Age: Approx. 4 million years
Telescope: Takahashi TOA-130
Camera: QSI 683
Mount: AP 1100
Exposures: L 20×600 Bin 1, SII 20×900, Ha 20×900, OIII 20×900

NGC 281, the Pacman nebula, is an open star cluster plus emission nebula in the constellation Cassiopeia. NGC 281 is a desirable object for study because it sits above the galactic plane and this eliminates a lot of interference from galactic dust. It also contains many high mass stars whose ultraviolet radiation is shaping the denser gaseous areas and also helping to provide initiating forces to star formation. The gas and dust that give the Pacman nebula it shape are illuminated by several high mass stars in the open cluster IC 1590. Although IC 1590 contains several hundred stars, it is the massive Type O stars that help shape the dark nebula that forms the mouth of the Pacman feature. Additionally, the ultraviolet radiation from the cluster helps shape the perimeter trunk shaped dust clouds on the left side of my image. These areas are thought to be star forming regions. Also present in the region are several Bok globules in the central area of the nebula. Bok globules are dense areas of dust and gas that are thought to be active star forming regions. It was only recently that near IR images found star formation inside some of these globules. This was previously impossible to determine using visual means because the regions were too dense for optical study.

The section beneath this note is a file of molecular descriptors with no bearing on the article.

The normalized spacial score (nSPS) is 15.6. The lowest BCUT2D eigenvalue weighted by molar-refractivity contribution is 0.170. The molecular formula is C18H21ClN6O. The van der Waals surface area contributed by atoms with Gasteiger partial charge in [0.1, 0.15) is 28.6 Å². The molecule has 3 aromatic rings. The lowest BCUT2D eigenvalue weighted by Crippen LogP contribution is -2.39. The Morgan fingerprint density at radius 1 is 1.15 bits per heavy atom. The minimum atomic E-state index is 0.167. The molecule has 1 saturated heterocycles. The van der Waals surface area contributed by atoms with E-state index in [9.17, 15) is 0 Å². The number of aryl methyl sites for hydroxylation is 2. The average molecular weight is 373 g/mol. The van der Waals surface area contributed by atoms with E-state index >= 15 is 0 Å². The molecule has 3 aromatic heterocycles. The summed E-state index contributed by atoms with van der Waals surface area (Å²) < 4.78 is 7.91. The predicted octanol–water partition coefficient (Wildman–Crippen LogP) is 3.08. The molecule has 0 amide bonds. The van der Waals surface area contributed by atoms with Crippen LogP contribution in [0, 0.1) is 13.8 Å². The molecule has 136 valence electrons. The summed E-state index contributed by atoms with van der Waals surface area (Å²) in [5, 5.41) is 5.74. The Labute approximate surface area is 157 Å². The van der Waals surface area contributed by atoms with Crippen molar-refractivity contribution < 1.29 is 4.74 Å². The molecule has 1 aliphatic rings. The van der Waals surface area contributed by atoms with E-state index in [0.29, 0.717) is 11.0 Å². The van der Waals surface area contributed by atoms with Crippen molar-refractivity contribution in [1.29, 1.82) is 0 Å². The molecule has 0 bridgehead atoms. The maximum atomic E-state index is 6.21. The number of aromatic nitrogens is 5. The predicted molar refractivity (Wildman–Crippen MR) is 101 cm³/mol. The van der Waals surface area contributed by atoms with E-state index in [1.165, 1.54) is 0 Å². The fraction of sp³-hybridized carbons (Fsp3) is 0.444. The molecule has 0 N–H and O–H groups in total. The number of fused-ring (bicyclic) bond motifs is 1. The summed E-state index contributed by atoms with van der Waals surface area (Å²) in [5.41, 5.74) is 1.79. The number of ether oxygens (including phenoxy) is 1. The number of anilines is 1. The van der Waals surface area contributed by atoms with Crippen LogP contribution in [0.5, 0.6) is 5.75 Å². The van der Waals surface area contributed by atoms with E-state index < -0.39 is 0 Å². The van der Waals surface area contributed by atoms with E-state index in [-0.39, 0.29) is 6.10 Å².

NGC 281, Pacman Nebula, IC 1590

NGC 281 Pacman Nebula LRGB Version

Telescope: Takahashi TOA-130
Camera: QSI 683
Mount: AP 1100
Exposures: L 20×600 Bin 1 RGB 20×300 Bin 2

NGC 281, Pacman Nebula, IC 1590

NGC 281 Pacman Nebula LRHaGB Version

Telescope: Takahashi TOA-130
Camera: QSI 683
Mount: AP 1100
Exposures: L 20×600 Bin 1 RGB 20×300 Bin 2 Ha 20×900 Bin 1

NGC 7380 The Wizard Nebula

NGC 7380, Wizard Nebula, SH2-142

NGC 7380 L+SHO

Distance: 7,200 Light Years
Magnitude: 7.2
Size: 25 Arc-minutes
Age: Approx. 4 million years
Telescope: Takahashi TOA-130
Camera: QSI 683
Mount: AP 1100
Exposures: L 20×600 Bin 1, SII 25×900, Ha 25×900, OIII 25×900

NGC 7380, The Wizard Nebula, is an open cluster surrounded by the emission nebula from which it formed. NGC 7380 is in the constellation Cepheus and contains an eclipsing binary star known as HD 215835. HD 215835 is thought to be the primary illumination source of the nebula and is dead center in my image. It is rather unimposing and doesn’t appear bright enough to be a source star. The cluster and surrounding nebula is part of the much larger Cep OB1 Association located in the Perseus arm of the galaxy. The cluster is not that large at 3-5 arc minutes and is set against a deep star field behind large amounts of dust. This complicates distance calculations and thus the variety of distances found for this object.

[A KINEMATIC AND PHOTOMETRIC STUDY OF THE GALACTIC YOUNG STAR CLUSTER NGC 7380, 2011]

NGC 7380, Wizard Nebula, SH2-142

NGC 7380 LRGB

Telescope: Takahashi TOA-130
Camera: QSI 683
Mount: AP 1100
Exposures: L 20×600 Bin 1, RGB 20×300 Bin 2

IC 1396A The Elephant Trunk Nebula

IC 1396, Elephant Trunk Nebula

IC 1396A The Elephant Trunk Nebula L+SHO Version

Distance: 2,400 Light Years
Magnitude: 11.5
Size: 170 Arc-minutes
Age: Approx. 1 million years
Telescope: Takahashi TOA-130
Camera: QSI 683
Mount: AP 1100
Exposures: L 20×600 Bin 1, SII 20×900, Ha 20×900, OIII 20×900